It's been a long, dry summer here. The temperatures haven't been nearly as high as those down south, we've had only two very hot spells, but the rains didn't come this year and that was worse than the hot weather. Summer is our wet season and when it passes with very little rain in January or February, then it doesn't look good for the rest of the year. Our average rainfall in February is 405mm, so far we've had 99mm. We have town water and tank water here. We installed two water tanks to use on the garden. They hold 15,000 litres/quarts. We have a smaller tank on the front verandah that holds 500 litres, that water usually keeps my ferns and plants alive. Our annual rainfall here is just under 2000mm, and about half of that falls in summer.
I believe that if you're growing a garden full of vegetables, then you need to be collecting water to enable you to do that. Water is a hidden cost in vegetable and fruit gardening but if you're serious about supplying some, or all, of your vegetables, then you should think carefully about how much it will cost you to grow them. If you don't harvest your own rain water, watering will be your biggest cost. In Australia the average water use for two people is 360 litres per day. Hanno and I use much less than that at around 200 litres between us and that costs us around $200 every three months. If we used town water on our garden, I suspect we'd use the average of 360 litres and that would cost us just under $400 per three months. We save that amount of money because we harvest our own water. We want to be as self-reliant as we can be so buying tanks and being thrifty with the water we do have is just part of gardening for us. If we can grow a lot of the food we eat, taking no water from the communal dam to do it, then we see that as sustainable gardening. Saving vegetable seeds, recycling household and garden waste into compost, making home-made fertilisers and harvesting water is part of the closed system we try to maintain here.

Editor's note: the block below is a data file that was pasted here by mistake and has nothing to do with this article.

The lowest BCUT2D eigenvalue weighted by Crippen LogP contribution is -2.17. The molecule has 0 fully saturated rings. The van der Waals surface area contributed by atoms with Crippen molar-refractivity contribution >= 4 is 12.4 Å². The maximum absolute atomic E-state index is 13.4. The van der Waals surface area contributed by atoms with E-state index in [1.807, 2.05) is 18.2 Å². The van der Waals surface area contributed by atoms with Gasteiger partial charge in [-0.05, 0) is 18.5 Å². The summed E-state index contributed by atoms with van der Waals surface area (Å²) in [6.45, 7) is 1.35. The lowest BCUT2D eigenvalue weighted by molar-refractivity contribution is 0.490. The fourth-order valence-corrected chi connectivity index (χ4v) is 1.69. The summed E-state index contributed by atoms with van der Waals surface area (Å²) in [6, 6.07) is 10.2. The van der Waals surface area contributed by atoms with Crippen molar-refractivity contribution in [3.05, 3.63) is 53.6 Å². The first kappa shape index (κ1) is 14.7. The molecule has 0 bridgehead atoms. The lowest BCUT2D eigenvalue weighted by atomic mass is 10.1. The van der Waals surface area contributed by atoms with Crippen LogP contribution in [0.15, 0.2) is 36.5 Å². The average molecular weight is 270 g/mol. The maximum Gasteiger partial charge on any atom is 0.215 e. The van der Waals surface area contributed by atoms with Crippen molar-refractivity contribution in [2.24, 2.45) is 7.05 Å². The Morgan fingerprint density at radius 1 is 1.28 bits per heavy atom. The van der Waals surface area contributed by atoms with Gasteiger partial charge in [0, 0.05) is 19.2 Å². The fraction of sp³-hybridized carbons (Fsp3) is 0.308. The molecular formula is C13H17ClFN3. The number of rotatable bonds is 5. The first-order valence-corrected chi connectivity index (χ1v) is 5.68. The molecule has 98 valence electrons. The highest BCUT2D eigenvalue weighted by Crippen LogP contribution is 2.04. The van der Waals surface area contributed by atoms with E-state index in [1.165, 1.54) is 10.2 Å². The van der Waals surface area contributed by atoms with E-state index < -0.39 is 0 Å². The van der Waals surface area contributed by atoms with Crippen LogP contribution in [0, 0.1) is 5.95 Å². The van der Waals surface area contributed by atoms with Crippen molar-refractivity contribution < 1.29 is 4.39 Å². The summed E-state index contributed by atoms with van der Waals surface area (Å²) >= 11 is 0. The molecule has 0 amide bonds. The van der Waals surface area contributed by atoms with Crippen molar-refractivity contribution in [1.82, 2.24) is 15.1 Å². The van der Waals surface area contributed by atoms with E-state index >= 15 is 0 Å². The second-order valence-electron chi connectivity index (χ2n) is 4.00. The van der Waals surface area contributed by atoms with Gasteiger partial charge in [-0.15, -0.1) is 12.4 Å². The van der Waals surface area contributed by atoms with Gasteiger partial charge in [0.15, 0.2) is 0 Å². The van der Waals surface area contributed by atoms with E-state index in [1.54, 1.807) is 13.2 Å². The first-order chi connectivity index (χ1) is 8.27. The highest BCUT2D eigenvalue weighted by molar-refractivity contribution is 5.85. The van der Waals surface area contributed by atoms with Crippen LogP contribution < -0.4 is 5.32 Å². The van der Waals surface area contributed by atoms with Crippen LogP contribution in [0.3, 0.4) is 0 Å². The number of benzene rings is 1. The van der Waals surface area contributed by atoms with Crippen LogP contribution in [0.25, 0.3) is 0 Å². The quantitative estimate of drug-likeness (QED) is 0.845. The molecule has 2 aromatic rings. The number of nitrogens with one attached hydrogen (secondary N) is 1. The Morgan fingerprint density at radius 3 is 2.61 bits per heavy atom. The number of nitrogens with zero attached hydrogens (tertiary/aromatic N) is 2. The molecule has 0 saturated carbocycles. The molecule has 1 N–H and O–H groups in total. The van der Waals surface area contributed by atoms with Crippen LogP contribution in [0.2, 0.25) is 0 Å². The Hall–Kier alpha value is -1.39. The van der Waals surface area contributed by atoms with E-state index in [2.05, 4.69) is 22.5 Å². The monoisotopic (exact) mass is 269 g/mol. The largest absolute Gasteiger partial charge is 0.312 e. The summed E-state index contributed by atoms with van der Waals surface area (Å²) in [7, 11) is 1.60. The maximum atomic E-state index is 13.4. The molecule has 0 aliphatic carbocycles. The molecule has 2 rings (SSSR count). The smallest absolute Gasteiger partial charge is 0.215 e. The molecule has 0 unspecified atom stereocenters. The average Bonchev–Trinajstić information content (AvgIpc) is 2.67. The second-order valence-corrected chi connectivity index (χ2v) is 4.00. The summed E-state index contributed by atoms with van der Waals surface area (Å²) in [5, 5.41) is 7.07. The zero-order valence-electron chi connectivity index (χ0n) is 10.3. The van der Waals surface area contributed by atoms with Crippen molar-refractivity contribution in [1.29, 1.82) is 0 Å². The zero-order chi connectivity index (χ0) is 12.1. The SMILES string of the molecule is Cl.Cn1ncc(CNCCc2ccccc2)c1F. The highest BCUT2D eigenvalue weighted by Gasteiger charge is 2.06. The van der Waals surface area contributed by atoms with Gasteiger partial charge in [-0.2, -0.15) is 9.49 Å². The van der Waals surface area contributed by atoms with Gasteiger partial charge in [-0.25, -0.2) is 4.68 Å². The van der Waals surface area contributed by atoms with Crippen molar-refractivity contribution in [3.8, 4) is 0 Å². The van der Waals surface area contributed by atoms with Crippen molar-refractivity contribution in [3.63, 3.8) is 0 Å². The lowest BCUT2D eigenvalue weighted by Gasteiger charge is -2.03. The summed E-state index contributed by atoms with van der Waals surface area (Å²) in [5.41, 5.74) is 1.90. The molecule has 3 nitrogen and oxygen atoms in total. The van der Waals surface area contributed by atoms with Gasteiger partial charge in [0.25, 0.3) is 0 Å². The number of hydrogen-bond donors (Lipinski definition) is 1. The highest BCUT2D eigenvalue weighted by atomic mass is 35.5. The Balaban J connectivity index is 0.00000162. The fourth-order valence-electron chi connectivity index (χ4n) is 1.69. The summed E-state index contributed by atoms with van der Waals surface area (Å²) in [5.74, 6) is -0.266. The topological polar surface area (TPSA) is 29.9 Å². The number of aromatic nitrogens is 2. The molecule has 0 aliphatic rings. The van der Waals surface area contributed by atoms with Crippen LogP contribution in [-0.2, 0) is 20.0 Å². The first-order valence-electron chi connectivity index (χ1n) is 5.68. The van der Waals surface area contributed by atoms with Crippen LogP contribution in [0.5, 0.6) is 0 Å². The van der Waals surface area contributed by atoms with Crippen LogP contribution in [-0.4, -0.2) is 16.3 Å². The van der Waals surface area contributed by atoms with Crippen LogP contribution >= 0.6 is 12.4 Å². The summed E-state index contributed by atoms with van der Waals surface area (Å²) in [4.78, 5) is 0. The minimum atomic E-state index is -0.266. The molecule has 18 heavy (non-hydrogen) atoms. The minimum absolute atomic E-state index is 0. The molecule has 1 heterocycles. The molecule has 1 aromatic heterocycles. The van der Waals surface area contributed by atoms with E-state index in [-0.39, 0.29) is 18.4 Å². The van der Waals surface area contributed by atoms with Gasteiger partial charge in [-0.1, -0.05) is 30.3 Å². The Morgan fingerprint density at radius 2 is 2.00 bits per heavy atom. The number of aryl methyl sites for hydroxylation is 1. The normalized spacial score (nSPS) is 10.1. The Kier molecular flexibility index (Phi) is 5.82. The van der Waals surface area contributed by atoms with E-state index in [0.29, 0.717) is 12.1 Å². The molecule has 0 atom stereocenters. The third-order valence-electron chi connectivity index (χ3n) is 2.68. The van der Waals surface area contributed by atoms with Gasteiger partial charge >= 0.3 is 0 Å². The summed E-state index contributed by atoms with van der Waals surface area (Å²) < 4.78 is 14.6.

And then the question of managing the harvested water comes into play. I used to be a bit obsessed with the rainwater. I'd check the water level by tapping on the side of the tanks and I'd water with miserly amounts of water on the vegetables. I was fearful of running out of water. A few years ago I decided to stop watering the front gardens all together. I'd planted up gardenias, wisteria, roses, camellias, magnolias and a few drought-hardy species like callistemons and sage. To my surprise, most of the larger plants survived and it was only the smaller roses and daisies that died. We never water the lawn. I don't care if that dies or not. Grass is so resilient, it always comes back after a bit of rain.
Over the years I changed my ideas about conserving our tank water. I realised that even though the tanks got low, they've never been completely empty and even in drought years, rain would often come when we needed it most. Instead of being miserly with it, now I water almost every day and the garden has survived summer and the drought quite well. I no longer have that feeling that we'll run out of water. I changed from a glass half empty to a glass half full and I'm happier for it. I never waste water, but I am giving all my plants and particularly the vegetables, the water they need to thrive, not just survive. I don't know if there will be a time in the future when we run out of tank water but I'm not worrying about that till it happens. I have plants here that need the water we have, I have to live this day, not worry about next month or next year.
We're still practising all the water-wise techniques such as planting vegetables with similar water requirements next to each other, making sure the drips from hanging baskets flow into the garden, using thick mulch to conserve water already in the soil and water storage crystals in the ornamental plant pots.